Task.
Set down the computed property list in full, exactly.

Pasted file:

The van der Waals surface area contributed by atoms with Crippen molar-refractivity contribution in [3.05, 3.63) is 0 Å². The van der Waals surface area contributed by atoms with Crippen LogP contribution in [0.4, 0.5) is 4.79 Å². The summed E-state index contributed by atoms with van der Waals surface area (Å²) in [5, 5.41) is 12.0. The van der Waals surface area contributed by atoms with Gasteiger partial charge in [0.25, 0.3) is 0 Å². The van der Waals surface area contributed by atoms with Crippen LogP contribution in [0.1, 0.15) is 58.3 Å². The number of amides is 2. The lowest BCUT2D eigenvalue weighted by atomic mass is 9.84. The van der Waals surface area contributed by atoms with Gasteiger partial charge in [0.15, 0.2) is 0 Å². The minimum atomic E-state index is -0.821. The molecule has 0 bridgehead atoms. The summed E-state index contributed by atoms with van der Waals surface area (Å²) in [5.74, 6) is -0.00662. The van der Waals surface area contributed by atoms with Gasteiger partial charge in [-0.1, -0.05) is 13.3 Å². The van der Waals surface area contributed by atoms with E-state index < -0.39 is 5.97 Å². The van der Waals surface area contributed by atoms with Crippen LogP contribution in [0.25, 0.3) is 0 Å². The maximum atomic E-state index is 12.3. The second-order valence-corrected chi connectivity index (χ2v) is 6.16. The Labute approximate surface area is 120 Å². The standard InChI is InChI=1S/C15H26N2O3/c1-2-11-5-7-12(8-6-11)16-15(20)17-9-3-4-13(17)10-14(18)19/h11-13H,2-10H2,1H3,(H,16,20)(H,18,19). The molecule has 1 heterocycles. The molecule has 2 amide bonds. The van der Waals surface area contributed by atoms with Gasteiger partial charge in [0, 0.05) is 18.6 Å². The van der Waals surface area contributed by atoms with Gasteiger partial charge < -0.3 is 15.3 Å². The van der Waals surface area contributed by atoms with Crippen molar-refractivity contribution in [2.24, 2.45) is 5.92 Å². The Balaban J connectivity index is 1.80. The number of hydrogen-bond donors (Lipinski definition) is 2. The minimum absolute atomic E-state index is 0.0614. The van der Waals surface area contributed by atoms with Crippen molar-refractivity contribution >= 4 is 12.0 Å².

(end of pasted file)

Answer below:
The van der Waals surface area contributed by atoms with Crippen molar-refractivity contribution in [3.05, 3.63) is 0 Å². The van der Waals surface area contributed by atoms with Crippen LogP contribution in [0.4, 0.5) is 4.79 Å². The summed E-state index contributed by atoms with van der Waals surface area (Å²) in [5, 5.41) is 12.0. The van der Waals surface area contributed by atoms with Gasteiger partial charge in [0.25, 0.3) is 0 Å². The van der Waals surface area contributed by atoms with Crippen LogP contribution in [0.1, 0.15) is 58.3 Å². The number of amides is 2. The lowest BCUT2D eigenvalue weighted by atomic mass is 9.84. The van der Waals surface area contributed by atoms with Gasteiger partial charge in [0.15, 0.2) is 0 Å². The minimum atomic E-state index is -0.821. The molecule has 0 bridgehead atoms. The summed E-state index contributed by atoms with van der Waals surface area (Å²) in [5.74, 6) is -0.00662. The van der Waals surface area contributed by atoms with Gasteiger partial charge in [-0.1, -0.05) is 13.3 Å². The van der Waals surface area contributed by atoms with E-state index < -0.39 is 5.97 Å². The van der Waals surface area contributed by atoms with Crippen LogP contribution in [0.25, 0.3) is 0 Å². The maximum atomic E-state index is 12.3. The second-order valence-corrected chi connectivity index (χ2v) is 6.16. The Labute approximate surface area is 120 Å². The standard InChI is InChI=1S/C15H26N2O3/c1-2-11-5-7-12(8-6-11)16-15(20)17-9-3-4-13(17)10-14(18)19/h11-13H,2-10H2,1H3,(H,16,20)(H,18,19). The molecule has 1 heterocycles. The molecule has 2 amide bonds. The van der Waals surface area contributed by atoms with Gasteiger partial charge in [0, 0.05) is 18.6 Å². The van der Waals surface area contributed by atoms with Gasteiger partial charge < -0.3 is 15.3 Å². The van der Waals surface area contributed by atoms with Crippen molar-refractivity contribution in [2.24, 2.45) is 5.92 Å². The Balaban J connectivity index is 1.80. The number of hydrogen-bond donors (Lipinski definition) is 2. The minimum absolute atomic E-state index is 0.0614. The van der Waals surface area contributed by atoms with Crippen molar-refractivity contribution >= 4 is 12.0 Å².